• Testcase-specific code

60
What is Test harness
  • Low-level layer common to all testbenches for the
    design under verification.

61
Reusable Utility Routine
  • Many testbenches share some common functionality.
  • Once the low-level features are verified, the
    repetitive nature of communicating with the
    device under verification can be abstracted into
    high level utility routine

62
Example
  • Structure of a testbench with reusable utility
    routines

63
Procedural Interface
  • To reusable by many testcases, we must define a
    procedural interface independent of their detail
    implementaion.
  • All components is accessed through procedures or
    tasks.
  • Never through global varibles or singals.

64
Flexibility through layers
  • Verification components must be flexible to
    provide functionality for all testbenches.
  • Layering utility routine on top of general
    purpose lower-level routines.
  • The low-level layer provides detail control
  • The high-level layer provides greater abstraction
  • Dont implement all functionality in single
    level.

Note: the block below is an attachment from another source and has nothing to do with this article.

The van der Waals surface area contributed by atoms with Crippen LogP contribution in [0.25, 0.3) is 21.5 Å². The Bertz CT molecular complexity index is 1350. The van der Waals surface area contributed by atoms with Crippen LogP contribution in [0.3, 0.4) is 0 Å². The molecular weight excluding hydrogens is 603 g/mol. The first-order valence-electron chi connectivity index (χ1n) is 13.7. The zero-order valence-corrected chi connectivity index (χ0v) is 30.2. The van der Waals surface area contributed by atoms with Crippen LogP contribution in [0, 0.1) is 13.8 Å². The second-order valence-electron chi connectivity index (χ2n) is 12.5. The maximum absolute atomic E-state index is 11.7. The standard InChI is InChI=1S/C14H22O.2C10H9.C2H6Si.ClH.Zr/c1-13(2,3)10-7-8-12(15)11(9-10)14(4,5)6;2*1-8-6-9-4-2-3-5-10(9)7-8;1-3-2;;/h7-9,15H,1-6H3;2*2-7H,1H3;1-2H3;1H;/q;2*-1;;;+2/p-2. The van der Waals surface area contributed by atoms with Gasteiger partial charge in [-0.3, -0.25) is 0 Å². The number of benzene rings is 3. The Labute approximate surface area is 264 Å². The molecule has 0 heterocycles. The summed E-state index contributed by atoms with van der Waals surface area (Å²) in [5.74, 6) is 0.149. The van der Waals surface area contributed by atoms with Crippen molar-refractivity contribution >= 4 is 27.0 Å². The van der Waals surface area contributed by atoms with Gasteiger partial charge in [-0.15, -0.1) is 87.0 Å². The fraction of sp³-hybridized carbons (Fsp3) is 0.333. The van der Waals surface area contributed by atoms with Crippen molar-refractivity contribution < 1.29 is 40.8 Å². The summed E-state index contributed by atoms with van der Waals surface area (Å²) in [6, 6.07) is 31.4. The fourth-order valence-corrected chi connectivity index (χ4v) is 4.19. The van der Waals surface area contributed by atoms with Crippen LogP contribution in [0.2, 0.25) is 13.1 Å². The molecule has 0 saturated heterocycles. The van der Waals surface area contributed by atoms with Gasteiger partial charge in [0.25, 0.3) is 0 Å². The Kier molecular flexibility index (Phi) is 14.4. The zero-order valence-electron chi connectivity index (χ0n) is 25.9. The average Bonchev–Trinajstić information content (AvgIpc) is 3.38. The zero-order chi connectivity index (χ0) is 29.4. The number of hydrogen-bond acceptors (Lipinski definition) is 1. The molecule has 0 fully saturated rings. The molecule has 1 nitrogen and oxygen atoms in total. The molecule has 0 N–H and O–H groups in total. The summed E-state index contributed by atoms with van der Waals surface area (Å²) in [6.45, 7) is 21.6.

• Complicate the implementation of the bus
    functional models.
  • Increasing the risk of introducing a functional
    failure

65
Procedural Interface
  • Procedural interfaces remove the testcase from
    knowing the low-level details of the physical
    interfaces on the design.
  • Well-designed procedural interface
  • The physical interface of design can be modified
    without having to modify any testbench
  • Example A processor interface is changed from a
    VME bus to a X86 bus.
  • All that needs to be modified is the
    implementation of CPU bus-functional model
  • A data transmission protocol from parallel to
    serial

66
Development Process
  • Dont write the ultimate verification component
    that includes every configuration option.
  • Use the verification plan to determine the
    required functionality.
  • Start with the basic functions required by basic
    testbenches.
  • Add configurability to the bus-functional models
    or creating utility routines.
  • The procedural interface are maintained to avoid
    breaking testbeches.

67
Development Process
  • The incremental approach minimizes development
    effort
  • Wont develop nouse functionality
  • Minimize your debugging effort
  • Allows the development of the verification
    infrastructure to parallel the development of the
    testbenches.